Kansas residents who subscribe to HBO may be aware that the network has plans to air a controversial documentary about the deceased pop superstar Michael Jackson. "Leaving Neverland" is the account of two men who claim that Jackson molested them when they were children. Jackson's relatives say that the documentary is little more than unsubstantiated propaganda, and attorneys hoping to prevent the film's airing filed a lawsuit against HBO on Feb. 21 in Los Angeles.
The lawsuit stems from an agreement HBO entered into before airing a Michael Jackson concert in 1992. The agreement is said to include a non-disparagement provision. Attorneys familiar with the matter say that damages in the case could amount to $100 million or more. In the lawsuit, Jackson's estate is petitioning to have the matter litigated through public arbitration.
Critics of the documentary say that HBO is ignoring a substantial amount of evidence that would cast doubt on the molestation accusations in the quest for higher ratings. Attorneys also question the integrity of the accusers by pointing out the money they are being paid to appear in the film. An HBO representative responding to news of the lawsuit said that the network was unbowed and would still be showing the documentary in two parts in early March.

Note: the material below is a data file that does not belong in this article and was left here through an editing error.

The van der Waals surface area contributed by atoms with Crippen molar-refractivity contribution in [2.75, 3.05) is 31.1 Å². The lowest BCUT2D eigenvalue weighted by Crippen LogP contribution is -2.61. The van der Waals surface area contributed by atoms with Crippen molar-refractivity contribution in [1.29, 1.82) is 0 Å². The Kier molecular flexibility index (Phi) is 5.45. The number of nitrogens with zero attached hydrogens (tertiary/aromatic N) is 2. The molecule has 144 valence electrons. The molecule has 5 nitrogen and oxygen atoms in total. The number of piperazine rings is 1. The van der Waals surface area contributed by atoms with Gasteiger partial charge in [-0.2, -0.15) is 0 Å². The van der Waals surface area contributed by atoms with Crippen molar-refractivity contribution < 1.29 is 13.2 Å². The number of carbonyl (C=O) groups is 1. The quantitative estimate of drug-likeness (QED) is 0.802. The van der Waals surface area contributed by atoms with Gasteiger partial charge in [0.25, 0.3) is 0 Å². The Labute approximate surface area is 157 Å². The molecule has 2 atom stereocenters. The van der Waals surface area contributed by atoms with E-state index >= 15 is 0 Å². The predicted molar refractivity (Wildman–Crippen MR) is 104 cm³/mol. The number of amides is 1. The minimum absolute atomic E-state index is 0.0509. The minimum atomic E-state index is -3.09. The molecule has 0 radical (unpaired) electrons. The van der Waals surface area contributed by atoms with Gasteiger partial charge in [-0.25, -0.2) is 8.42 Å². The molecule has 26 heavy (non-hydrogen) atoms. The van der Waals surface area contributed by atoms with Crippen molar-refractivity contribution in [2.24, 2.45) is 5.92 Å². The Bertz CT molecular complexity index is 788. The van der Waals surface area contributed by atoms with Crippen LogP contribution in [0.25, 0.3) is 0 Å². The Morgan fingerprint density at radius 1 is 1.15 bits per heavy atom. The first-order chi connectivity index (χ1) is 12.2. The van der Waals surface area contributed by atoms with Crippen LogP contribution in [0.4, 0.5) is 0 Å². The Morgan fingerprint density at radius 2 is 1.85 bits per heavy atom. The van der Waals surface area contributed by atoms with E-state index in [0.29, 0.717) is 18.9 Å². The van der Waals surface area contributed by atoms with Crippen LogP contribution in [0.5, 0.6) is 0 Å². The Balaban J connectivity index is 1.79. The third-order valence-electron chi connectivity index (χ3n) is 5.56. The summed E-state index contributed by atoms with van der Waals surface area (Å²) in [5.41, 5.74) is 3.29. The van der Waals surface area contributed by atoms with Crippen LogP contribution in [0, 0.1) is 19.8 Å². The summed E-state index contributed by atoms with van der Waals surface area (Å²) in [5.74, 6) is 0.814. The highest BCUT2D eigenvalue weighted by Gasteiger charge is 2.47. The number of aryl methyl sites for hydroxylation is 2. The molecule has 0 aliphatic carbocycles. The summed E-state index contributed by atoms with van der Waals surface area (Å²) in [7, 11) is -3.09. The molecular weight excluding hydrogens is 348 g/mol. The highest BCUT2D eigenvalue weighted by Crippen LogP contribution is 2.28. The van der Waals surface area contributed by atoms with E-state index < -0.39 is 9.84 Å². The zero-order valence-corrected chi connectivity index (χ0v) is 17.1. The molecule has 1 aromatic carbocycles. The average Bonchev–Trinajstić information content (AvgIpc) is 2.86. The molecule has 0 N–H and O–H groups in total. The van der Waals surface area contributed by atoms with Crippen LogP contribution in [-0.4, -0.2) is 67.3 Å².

Attorneys with experience in this area may seek to avoid contract disputes by ensuring that all of the parties involved understand their rights and responsibilities before agreements are signed and the language of potentially contentious clauses is clear and unambiguous. When disputes do occur, attorneys may strive to settle them through negotiation or via alternative approaches like arbitration or mediation to avoid bitter and ruinously expensive litigation.Source: Variety, Michael Jackson Estate Sues HBO for Non-Disparagement Contract Breach, Gene Maddaus, Feb. 21, 2019